Scattered polynomials over a finite field $\mathbb{F}_{q^n}$ have been introduced by Sheekey in 2016, and a central open problem regards the classification of those that are exceptional. So far, only two families of exceptional scattered polynomials are known... Very recently, Longobardi and Zanella weakened the property of being scattered by introducing the notion of L-$q^t$-partially scattered and R-$q^t$-partially scattered polynomials, for $t$ a divisor of $n$. Indeed, a polynomial is scattered if and only if it is both L-$q^t$-partially scattered and R-$q^t$-partially scattered. In this paper, by using techniques from algebraic geometry over finite fields and function fields theory, we show that the property which is is the hardest to be preserved is the L-$q^t$-partially scattered one. On the one hand, we are able to extend the classification results of exceptional scattered polynomials to exceptional L-$q^t$-partially scattered polynomials. On the other hand, the R-$q^t$-partially scattered property seems more stable. We present a large family of R-$q^t$-partially scattered polynomials, containing examples of exceptional R-$q^t$-partially scattered polynomials, which turn out to be connected with linear sets of so-called pseudoregulus type. In order to detect new examples of polynomials which are R-$q^t$-partially scattered, we introduce two different notions of equivalence preserving this property and concerning natural actions of the groups ${\rm \Gamma L}(2,q^n)$ and ${\rm \Gamma L}(2n/t,q^t)$. In particular, our family contains many examples of inequivalent polynomials, and geometric arguments are used to determine the equivalence classes under the action of ${\rm \Gamma L}(2n/t,q^t)$. read more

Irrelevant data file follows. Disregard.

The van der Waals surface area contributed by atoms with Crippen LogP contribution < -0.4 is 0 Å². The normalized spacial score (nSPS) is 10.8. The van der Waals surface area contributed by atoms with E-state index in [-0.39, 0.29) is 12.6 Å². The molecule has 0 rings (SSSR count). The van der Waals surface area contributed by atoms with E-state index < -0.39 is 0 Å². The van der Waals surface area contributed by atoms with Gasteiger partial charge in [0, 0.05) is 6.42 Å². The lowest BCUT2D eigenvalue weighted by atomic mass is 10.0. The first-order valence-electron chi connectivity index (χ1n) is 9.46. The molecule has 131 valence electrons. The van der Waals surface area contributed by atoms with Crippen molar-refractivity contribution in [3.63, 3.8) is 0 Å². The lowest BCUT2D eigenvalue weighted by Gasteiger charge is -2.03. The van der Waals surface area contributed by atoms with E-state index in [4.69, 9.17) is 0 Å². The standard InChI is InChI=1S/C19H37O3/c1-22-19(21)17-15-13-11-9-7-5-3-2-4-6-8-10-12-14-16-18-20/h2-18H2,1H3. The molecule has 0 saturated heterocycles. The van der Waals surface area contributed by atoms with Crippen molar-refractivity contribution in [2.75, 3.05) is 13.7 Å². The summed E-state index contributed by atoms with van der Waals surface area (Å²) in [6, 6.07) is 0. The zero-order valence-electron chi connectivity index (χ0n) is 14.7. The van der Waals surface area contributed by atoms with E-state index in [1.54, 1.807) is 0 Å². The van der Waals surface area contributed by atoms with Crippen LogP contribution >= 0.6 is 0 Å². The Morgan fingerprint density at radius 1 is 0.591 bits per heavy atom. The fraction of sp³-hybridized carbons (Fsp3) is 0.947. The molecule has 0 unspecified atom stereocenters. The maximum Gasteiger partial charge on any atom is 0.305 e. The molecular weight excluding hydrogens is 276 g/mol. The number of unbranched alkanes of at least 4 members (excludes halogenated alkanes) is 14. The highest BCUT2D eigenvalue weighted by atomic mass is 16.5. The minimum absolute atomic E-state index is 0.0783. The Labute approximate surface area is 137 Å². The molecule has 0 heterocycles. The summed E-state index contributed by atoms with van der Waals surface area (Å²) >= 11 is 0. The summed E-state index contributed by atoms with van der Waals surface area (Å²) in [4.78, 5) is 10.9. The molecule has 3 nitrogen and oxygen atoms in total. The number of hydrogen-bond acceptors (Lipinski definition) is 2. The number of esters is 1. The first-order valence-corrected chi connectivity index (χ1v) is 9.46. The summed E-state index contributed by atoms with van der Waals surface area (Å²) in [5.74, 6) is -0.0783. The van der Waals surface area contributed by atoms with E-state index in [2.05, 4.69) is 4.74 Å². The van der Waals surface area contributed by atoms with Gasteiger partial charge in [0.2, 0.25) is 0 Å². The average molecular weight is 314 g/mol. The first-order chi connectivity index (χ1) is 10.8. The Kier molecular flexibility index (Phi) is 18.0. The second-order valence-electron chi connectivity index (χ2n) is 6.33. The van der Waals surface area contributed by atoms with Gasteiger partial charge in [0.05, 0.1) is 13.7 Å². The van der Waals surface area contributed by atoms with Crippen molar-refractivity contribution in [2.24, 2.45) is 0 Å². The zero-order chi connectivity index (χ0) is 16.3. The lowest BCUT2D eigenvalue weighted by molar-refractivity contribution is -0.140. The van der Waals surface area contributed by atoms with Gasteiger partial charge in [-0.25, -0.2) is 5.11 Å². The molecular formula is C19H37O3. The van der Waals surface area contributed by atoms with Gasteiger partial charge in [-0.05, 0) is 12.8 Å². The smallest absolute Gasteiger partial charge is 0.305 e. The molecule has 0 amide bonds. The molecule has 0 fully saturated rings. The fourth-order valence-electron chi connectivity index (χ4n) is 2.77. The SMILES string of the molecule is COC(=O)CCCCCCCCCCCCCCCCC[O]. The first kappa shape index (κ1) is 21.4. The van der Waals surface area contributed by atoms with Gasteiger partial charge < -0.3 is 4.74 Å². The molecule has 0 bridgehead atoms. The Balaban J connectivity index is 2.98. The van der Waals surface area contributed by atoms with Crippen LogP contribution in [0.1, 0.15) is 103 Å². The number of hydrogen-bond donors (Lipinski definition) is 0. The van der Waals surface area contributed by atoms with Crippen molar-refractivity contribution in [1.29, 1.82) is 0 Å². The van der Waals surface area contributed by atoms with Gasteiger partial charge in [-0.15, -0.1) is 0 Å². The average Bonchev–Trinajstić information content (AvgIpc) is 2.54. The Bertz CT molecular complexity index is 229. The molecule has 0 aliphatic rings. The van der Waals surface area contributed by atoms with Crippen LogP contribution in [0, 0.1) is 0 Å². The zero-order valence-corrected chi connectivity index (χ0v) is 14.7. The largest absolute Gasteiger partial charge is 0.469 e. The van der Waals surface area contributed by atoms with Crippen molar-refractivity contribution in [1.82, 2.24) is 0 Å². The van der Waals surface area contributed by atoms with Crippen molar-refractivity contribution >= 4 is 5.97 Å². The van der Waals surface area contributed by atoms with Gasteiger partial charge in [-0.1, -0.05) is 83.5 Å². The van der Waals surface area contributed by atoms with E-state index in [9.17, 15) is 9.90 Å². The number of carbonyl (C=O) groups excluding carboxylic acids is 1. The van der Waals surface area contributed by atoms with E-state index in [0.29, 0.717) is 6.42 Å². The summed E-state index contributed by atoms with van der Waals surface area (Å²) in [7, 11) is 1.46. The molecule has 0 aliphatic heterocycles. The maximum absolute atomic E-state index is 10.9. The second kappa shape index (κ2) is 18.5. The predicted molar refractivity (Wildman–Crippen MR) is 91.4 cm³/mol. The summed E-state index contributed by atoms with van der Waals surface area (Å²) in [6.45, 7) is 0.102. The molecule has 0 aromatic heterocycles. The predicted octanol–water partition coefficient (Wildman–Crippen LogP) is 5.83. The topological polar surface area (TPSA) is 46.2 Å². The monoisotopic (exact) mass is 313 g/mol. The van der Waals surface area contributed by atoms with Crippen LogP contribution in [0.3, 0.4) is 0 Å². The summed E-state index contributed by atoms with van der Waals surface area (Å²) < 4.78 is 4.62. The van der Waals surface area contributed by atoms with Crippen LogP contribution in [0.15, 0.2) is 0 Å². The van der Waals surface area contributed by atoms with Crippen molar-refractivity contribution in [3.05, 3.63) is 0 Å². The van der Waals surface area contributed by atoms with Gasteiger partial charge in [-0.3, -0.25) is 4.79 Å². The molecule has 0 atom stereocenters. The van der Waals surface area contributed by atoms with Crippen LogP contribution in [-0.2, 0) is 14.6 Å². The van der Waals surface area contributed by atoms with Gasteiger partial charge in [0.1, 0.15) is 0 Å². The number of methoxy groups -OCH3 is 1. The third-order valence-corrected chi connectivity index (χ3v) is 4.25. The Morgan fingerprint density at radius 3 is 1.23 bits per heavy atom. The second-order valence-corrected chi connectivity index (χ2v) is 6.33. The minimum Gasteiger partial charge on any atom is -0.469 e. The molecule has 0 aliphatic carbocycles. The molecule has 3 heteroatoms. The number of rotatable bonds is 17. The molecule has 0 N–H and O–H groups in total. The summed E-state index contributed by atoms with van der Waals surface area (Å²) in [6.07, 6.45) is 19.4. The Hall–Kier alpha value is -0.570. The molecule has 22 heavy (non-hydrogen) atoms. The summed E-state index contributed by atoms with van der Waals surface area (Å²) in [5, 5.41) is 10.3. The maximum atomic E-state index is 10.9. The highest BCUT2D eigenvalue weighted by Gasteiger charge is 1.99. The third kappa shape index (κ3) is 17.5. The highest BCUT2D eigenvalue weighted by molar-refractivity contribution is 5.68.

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Combinatorics
Number Theory
11T06, 51E20, 51E22, 05B25